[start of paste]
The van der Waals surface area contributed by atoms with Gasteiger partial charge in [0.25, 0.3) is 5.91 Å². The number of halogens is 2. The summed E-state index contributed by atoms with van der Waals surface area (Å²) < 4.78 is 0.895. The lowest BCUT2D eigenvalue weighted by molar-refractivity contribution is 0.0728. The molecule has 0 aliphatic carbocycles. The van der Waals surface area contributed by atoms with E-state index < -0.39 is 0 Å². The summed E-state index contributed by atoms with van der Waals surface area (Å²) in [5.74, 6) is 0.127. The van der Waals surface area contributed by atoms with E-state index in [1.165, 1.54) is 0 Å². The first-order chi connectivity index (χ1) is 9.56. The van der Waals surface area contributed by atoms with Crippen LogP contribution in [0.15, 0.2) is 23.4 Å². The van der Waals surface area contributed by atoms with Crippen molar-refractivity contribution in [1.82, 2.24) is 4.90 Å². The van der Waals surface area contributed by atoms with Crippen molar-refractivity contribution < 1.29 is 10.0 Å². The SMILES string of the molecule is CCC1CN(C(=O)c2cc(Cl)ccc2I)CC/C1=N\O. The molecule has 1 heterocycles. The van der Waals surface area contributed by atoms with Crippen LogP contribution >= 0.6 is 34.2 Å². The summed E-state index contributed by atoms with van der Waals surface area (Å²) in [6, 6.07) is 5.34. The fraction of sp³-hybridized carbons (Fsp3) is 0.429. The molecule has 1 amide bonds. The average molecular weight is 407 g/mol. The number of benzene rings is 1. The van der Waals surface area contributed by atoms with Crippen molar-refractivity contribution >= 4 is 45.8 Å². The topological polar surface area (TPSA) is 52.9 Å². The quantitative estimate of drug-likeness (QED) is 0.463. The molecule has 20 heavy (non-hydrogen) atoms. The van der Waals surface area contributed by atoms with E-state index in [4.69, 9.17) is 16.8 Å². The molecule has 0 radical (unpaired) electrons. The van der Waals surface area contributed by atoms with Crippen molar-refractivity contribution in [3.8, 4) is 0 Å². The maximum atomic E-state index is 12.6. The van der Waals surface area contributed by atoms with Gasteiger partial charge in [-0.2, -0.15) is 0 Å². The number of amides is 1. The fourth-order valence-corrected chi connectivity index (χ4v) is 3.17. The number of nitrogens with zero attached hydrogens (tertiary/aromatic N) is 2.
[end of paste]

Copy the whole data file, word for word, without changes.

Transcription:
The van der Waals surface area contributed by atoms with Gasteiger partial charge in [0.25, 0.3) is 5.91 Å². The number of halogens is 2. The summed E-state index contributed by atoms with van der Waals surface area (Å²) < 4.78 is 0.895. The lowest BCUT2D eigenvalue weighted by molar-refractivity contribution is 0.0728. The molecule has 0 aliphatic carbocycles. The van der Waals surface area contributed by atoms with E-state index < -0.39 is 0 Å². The summed E-state index contributed by atoms with van der Waals surface area (Å²) in [5.74, 6) is 0.127. The van der Waals surface area contributed by atoms with E-state index in [1.165, 1.54) is 0 Å². The first-order chi connectivity index (χ1) is 9.56. The van der Waals surface area contributed by atoms with Crippen LogP contribution in [0.15, 0.2) is 23.4 Å². The van der Waals surface area contributed by atoms with Crippen molar-refractivity contribution in [1.82, 2.24) is 4.90 Å². The van der Waals surface area contributed by atoms with Crippen molar-refractivity contribution < 1.29 is 10.0 Å². The SMILES string of the molecule is CCC1CN(C(=O)c2cc(Cl)ccc2I)CC/C1=N\O. The molecule has 1 heterocycles. The van der Waals surface area contributed by atoms with Crippen LogP contribution >= 0.6 is 34.2 Å². The summed E-state index contributed by atoms with van der Waals surface area (Å²) in [6, 6.07) is 5.34. The fraction of sp³-hybridized carbons (Fsp3) is 0.429. The molecule has 1 amide bonds. The average molecular weight is 407 g/mol. The number of benzene rings is 1. The van der Waals surface area contributed by atoms with Crippen molar-refractivity contribution >= 4 is 45.8 Å². The topological polar surface area (TPSA) is 52.9 Å². The quantitative estimate of drug-likeness (QED) is 0.463. The molecule has 20 heavy (non-hydrogen) atoms. The van der Waals surface area contributed by atoms with E-state index in [4.69, 9.17) is 16.8 Å². The molecule has 0 radical (unpaired) electrons. The van der Waals surface area contributed by atoms with Crippen molar-refractivity contribution in [3.8, 4) is 0 Å². The maximum atomic E-state index is 12.6. The van der Waals surface area contributed by atoms with Gasteiger partial charge in [-0.2, -0.15) is 0 Å². The number of amides is 1. The fourth-order valence-corrected chi connectivity index (χ4v) is 3.17. The number of nitrogens with zero attached hydrogens (tertiary/aromatic N) is 2.